Friday, September 19, 2008

Research on Single Father's Custody Rights

In researching a single father's custody rights, a man quickly learns that his state of residence governs the ultimate outcome. Every state has different rules regarding custody rights for the single parent. Still, there are other contributing factors, and a single father should keep those factors in mind.

Today, some parents sign a Marital Settlement Agreement (MSA) at the time of the divorce. The legal weight of that document depends on its relation to the divorce decree. If it was incorporated into the divorce decree, then the stipulations in the MSA hold a good deal of legal power.

A single father does not always seek full custody of a child. Sometimes he just wants the child for part of the year. He might, for example want to have a child during the school year, with his ex-wife taking care of the child during the summer. One devout Muslim once asked for custody of his child each year during Ramadan.

No request for any form of custody should look like an effort to reduce the level of financial support that the father is offering a child. A single father must make clear to the court that the request for custody has been made in order to increase the number of benefits available to the child. A single father strengthens his position in the eyes of the court, if he agrees to help with transporting the child to and from the home of his ex-wife.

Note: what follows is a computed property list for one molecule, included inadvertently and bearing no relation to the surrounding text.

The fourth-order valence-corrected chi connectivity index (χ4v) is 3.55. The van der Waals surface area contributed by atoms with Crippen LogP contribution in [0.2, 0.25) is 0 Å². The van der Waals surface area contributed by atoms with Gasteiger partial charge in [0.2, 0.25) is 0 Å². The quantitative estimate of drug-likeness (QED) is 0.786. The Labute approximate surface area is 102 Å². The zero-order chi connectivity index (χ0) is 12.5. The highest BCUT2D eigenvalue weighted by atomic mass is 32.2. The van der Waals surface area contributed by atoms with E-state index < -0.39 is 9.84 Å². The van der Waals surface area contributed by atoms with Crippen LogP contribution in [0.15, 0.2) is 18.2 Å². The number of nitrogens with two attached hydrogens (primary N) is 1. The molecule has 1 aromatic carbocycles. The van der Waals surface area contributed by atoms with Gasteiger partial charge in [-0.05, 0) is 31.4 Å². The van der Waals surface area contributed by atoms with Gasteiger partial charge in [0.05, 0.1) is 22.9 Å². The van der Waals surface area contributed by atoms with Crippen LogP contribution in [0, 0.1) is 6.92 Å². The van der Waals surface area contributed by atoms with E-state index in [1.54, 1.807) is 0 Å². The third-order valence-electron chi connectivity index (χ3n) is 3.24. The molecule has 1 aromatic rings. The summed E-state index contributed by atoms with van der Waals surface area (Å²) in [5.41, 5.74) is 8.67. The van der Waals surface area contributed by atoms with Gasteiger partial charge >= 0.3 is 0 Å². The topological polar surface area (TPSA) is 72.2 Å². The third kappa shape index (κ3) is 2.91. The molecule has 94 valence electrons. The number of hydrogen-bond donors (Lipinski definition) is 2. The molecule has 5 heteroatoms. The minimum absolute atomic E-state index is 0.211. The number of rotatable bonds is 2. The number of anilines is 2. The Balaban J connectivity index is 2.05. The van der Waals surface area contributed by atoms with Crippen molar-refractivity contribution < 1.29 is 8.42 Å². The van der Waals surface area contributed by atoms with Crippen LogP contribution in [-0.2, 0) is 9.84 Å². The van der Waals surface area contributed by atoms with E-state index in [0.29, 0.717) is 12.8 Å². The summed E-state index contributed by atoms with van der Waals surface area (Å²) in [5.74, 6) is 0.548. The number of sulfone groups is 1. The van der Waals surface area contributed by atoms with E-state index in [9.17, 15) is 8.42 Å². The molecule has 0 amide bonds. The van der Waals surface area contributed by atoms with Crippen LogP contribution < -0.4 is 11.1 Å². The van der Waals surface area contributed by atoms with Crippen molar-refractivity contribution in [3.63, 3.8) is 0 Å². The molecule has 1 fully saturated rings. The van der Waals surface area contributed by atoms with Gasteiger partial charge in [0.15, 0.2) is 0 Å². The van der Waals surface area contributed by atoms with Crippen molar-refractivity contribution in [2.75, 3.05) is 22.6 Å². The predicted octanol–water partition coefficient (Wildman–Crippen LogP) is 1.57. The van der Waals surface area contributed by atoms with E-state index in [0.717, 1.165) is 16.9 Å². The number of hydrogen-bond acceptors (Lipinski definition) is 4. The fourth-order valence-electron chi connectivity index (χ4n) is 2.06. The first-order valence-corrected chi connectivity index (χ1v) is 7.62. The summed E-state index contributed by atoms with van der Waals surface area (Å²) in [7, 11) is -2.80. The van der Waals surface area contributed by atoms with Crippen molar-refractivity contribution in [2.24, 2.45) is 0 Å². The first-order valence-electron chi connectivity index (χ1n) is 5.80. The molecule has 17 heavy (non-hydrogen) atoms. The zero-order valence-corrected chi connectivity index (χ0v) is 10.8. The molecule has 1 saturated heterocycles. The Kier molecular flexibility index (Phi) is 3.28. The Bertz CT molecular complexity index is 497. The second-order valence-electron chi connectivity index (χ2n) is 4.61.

During a request for custody, the court will want to know about any close ties that a father's son or daughter has to the people in the neighborhood, or the people with whom the family comes in contact. Do the children attend religious services while with their father? If so, get proof of that in writing from someone at the place of worship.

Does the father take his children to soccer games or Little League games? Get a statement to that effect from one of the coaches. Does the father take a daughter to dance lessons or to skating lessons; does he pick her up after her drill practice at school? The teachers or drill instructor should be asked to provide written proof that the single father has carried out those responsibilities.

The single father should not plan to launch an all-out campaign for full and final custody of the children. If courts see that a single father does not want to share his children with his ex-wife, they are more apt to award full custody to the children's mother.

The single father needs to pay attention to the wording of his custody request. A single father who says flat out, "I want custody," is less apt to get custody than a single father who says, "I want to spend more time with my children."

Finally, the single father should consider ways to strengthen his request for custody. Sometimes a single father can benefit from having a record of statements made by his ex-wife. A single father might want to purchase an answering machine and a cell phone. In that way the father can record many of the phone calls made by his ex-wife.

If a single father does take that step, then he must be sure to consult with a lawyer before giving any recordings to the court. A lawyer will know best just how a court might view something on the taped statements. Something that the single father views as a point in favor of his request might be seen by the court as evidence that the single father should improve his child care techniques before being given the desired custody.

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